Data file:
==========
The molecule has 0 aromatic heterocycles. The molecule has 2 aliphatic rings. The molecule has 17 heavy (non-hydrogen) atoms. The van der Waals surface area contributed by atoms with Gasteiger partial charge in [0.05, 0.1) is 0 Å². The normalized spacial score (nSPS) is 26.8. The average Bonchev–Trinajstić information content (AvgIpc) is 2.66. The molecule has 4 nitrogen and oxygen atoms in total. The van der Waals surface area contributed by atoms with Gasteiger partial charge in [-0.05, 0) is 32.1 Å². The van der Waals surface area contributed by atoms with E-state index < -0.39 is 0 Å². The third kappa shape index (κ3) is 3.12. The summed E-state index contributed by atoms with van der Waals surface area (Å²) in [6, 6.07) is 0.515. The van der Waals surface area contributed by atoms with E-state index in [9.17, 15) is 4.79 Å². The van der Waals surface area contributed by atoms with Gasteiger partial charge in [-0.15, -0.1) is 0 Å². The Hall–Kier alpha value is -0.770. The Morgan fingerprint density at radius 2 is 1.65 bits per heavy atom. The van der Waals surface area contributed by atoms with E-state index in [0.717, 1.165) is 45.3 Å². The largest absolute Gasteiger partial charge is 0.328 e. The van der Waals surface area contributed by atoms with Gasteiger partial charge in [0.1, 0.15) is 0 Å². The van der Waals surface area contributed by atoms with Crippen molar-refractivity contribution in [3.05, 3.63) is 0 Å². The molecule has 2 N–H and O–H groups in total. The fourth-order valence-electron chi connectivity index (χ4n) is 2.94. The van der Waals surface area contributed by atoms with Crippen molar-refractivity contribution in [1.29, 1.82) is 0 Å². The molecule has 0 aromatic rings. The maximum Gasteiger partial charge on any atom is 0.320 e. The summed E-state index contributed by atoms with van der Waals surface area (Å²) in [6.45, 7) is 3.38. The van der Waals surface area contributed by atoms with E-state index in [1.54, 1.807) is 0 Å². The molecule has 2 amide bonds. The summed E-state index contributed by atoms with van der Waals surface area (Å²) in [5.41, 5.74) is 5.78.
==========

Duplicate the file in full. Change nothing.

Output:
The molecule has 0 aromatic heterocycles. The molecule has 2 aliphatic rings. The molecule has 17 heavy (non-hydrogen) atoms. The van der Waals surface area contributed by atoms with Gasteiger partial charge in [0.05, 0.1) is 0 Å². The normalized spacial score (nSPS) is 26.8. The average Bonchev–Trinajstić information content (AvgIpc) is 2.66. The molecule has 4 nitrogen and oxygen atoms in total. The van der Waals surface area contributed by atoms with Gasteiger partial charge in [-0.05, 0) is 32.1 Å². The van der Waals surface area contributed by atoms with E-state index < -0.39 is 0 Å². The third kappa shape index (κ3) is 3.12. The summed E-state index contributed by atoms with van der Waals surface area (Å²) in [6, 6.07) is 0.515. The van der Waals surface area contributed by atoms with E-state index in [9.17, 15) is 4.79 Å². The van der Waals surface area contributed by atoms with Gasteiger partial charge in [-0.15, -0.1) is 0 Å². The Hall–Kier alpha value is -0.770. The Morgan fingerprint density at radius 2 is 1.65 bits per heavy atom. The van der Waals surface area contributed by atoms with E-state index in [0.717, 1.165) is 45.3 Å². The largest absolute Gasteiger partial charge is 0.328 e. The van der Waals surface area contributed by atoms with Gasteiger partial charge in [0.1, 0.15) is 0 Å². The van der Waals surface area contributed by atoms with Crippen molar-refractivity contribution in [3.05, 3.63) is 0 Å². The molecule has 2 N–H and O–H groups in total. The fourth-order valence-electron chi connectivity index (χ4n) is 2.94. The van der Waals surface area contributed by atoms with Crippen molar-refractivity contribution in [1.29, 1.82) is 0 Å². The molecule has 0 aromatic rings. The maximum Gasteiger partial charge on any atom is 0.320 e. The summed E-state index contributed by atoms with van der Waals surface area (Å²) in [6.45, 7) is 3.38. The van der Waals surface area contributed by atoms with E-state index in [1.54, 1.807) is 0 Å². The molecule has 2 amide bonds. The summed E-state index contributed by atoms with van der Waals surface area (Å²) in [5.41, 5.74) is 5.78.